4. Raised middle-finger: electrocortical correlates of social conditioning with nonverbal affective gestures.

    PubMed

    Wieser, Matthias J; Flaisch, Tobias; Pauli, Paul

    2014-01-01

    Humans form impressions of others by associating persons (faces) with negative or positive social outcomes. This learning process has been referred to as social conditioning. In everyday life, affective nonverbal gestures may constitute important social signals cueing threat or safety, which therefore may support aforementioned learning processes. In conventional aversive conditioning, studies using electroencephalography to investigate visuocortical processing of visual stimuli paired with danger cues such as aversive noise have demonstrated facilitated processing and enhanced sensory gain in visual cortex. The present study aimed at extending this line of research to the field of social conditioning by pairing neutral face stimuli with affective nonverbal gestures. To this end, electro-cortical processing of faces serving as different conditioned stimuli was investigated in a differential social conditioning paradigm. Behavioral ratings and visually evoked steady-state potentials (ssVEP) were recorded in twenty healthy human participants, who underwent a differential conditioning procedure in which three neutral faces were paired with pictures of negative (raised middle finger), neutral (pointing), or positive (thumbs-up) gestures. As expected, faces associated with the aversive hand gesture (raised middle finger) elicited larger ssVEP amplitudes during conditioning. Moreover, theses faces were rated as to be more arousing and unpleasant. These results suggest that cortical engagement in response to faces aversively conditioned with nonverbal gestures is facilitated in order to establish persistent vigilance for social threat-related cues. This form of social conditioning allows to establish a predictive relationship between social stimuli and motivationally relevant outcomes. PMID:25054341

  5. Threat and Visibility Impact of Disabilities and Other Conditions on Social Distance Preferences

    ERIC Educational Resources Information Center

    Toriello, Paul J.; Leierer, Stephen J.; Sheaffer, Beverly L.; Cubero, Christopher G.

    2007-01-01

    One-hundred and two graduate level, allied health students' preferences for social distance from persons with various conditions were surveyed. Based on previous research, we hypothesized that participants' preferred social distance from various conditions would reveal a significant interaction between perceived threat (i.e., threatening vs.…

  6. Living Conditions, Ecology and Social Changes in the Indian Context.

    ERIC Educational Resources Information Center

    Rao, D. Subba

    1984-01-01

    Major problems faced in India's development are discussed, including rapid industrialization and urbanization and needs for ecological protection as well as food and industry, literacy, and rapid social change in a multilingual and multireligious society. The roles of higher education and international cooperation are also examined. (MSE)

  7. Neuropeptide S reduces fear and avoidance of con-specifics induced by social fear conditioning and social defeat, respectively.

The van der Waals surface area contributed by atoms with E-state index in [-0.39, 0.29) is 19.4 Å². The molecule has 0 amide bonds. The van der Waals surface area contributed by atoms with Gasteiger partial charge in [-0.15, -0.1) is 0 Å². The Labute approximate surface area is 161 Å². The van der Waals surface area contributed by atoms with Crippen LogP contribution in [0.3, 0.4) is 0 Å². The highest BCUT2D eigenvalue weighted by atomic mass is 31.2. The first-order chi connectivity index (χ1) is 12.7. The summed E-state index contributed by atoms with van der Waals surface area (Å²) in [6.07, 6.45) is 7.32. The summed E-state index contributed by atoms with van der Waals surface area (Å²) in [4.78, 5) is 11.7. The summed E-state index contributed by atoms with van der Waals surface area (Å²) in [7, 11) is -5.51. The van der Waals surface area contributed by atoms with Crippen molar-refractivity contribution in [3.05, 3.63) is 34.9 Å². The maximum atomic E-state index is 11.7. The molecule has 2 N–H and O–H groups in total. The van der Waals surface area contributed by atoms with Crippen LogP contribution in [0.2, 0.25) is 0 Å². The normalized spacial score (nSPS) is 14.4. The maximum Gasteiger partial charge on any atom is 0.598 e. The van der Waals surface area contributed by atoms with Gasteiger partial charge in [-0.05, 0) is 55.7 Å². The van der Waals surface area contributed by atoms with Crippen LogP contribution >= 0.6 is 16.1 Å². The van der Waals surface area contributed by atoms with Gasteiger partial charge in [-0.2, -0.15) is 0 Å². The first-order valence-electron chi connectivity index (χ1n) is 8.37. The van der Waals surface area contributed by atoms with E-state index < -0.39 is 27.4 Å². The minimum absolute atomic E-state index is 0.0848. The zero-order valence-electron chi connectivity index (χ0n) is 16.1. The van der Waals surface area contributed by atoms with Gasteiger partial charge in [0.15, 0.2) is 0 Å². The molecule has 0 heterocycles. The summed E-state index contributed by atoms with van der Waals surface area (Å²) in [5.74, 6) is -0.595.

PubMed

    Zoicas, Iulia; Menon, Rohit; Neumann, Inga D

    2016-09-01

    Neuropeptide S (NPS) has anxiolytic effects and facilitates extinction of cued fear in rodents. Here, we investigated whether NPS reverses social fear and social avoidance induced by social fear conditioning (SFC) and acute social defeat (SD), respectively, in male CD1 mice. Our results revealed that intracerebroventricular NPS (icv; 10 and 50 nmol/2 μl) reversed fear of unknown con-specifics induced by SFC and dose-dependently reduced avoidance of known aggressive con-specifics induced by SD. While 50 nmol of NPS completely reversed social avoidance and reinstated social preference, 10 nmol of NPS reduced social avoidance, but did not completely reinstate social preference in socially-defeated mice. Further, a lower dose (1 nmol/2 μl) of NPS facilitated the within-session extinction of cued fear, while a higher dose (10 nmol/2 μl) reduced the expression of cued fear. We could also confirm the anxiolytic effects of NPS (1, 10 and 50 nmol/2 μl) on the elevated plus-maze (EPM), which were not accompanied by alterations in locomotor activity either on the EPM or in the home cage. Finally, we could show that icv infusion of the NPS receptor 1 antagonist D-Cys((t)Bu)(5)-NPS (10 nmol/2 μl) did not alter SFC-induced social fear, general anxiety and locomotor activity. Taken together, our study extends the potent anxiolytic profile of NPS to a social context by demonstrating the reduction of social fear and social avoidance, thus providing the framework for studies investigating the involvement of the NPS system in the regulation of different types of social behaviour. PMID:27044664

  8. Child maltreatment increases sensitivity to adverse social contexts: Neighborhood physical disorder and incident binge drinking in Detroit

    PubMed Central

    Keyes, Katherine M.; McLaughlin, Katie A.; Koenen, Karestan C.; Goldmann, Emily; Uddin, Monica; Galea, Sandro

    2011-01-01